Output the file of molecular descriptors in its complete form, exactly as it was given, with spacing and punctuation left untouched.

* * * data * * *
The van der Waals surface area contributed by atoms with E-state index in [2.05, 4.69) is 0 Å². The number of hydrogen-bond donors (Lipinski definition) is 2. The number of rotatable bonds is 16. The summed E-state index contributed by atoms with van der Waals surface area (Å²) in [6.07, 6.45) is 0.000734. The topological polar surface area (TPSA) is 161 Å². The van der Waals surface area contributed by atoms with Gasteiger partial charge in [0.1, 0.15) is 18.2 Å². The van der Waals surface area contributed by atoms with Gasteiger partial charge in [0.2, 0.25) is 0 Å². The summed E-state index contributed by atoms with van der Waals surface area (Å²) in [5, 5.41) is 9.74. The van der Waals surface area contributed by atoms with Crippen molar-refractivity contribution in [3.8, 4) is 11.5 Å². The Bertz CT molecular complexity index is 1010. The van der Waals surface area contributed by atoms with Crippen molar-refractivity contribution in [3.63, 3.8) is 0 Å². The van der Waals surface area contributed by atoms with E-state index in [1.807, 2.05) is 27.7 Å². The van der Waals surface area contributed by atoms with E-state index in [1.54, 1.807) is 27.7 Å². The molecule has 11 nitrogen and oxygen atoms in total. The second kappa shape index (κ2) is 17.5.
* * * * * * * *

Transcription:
The van der Waals surface area contributed by atoms with E-state index in [2.05, 4.69) is 0 Å². The number of hydrogen-bond donors (Lipinski definition) is 2. The number of rotatable bonds is 16. The summed E-state index contributed by atoms with van der Waals surface area (Å²) in [6.07, 6.45) is 0.000734. The topological polar surface area (TPSA) is 161 Å². The van der Waals surface area contributed by atoms with Gasteiger partial charge in [0.1, 0.15) is 18.2 Å². The van der Waals surface area contributed by atoms with Gasteiger partial charge in [0.2, 0.25) is 0 Å². The summed E-state index contributed by atoms with van der Waals surface area (Å²) in [5, 5.41) is 9.74. The van der Waals surface area contributed by atoms with Crippen molar-refractivity contribution in [3.8, 4) is 11.5 Å². The Bertz CT molecular complexity index is 1010. The van der Waals surface area contributed by atoms with Crippen molar-refractivity contribution in [3.63, 3.8) is 0 Å². The van der Waals surface area contributed by atoms with E-state index in [1.807, 2.05) is 27.7 Å². The van der Waals surface area contributed by atoms with E-state index in [1.54, 1.807) is 27.7 Å². The molecule has 11 nitrogen and oxygen atoms in total. The second kappa shape index (κ2) is 17.5.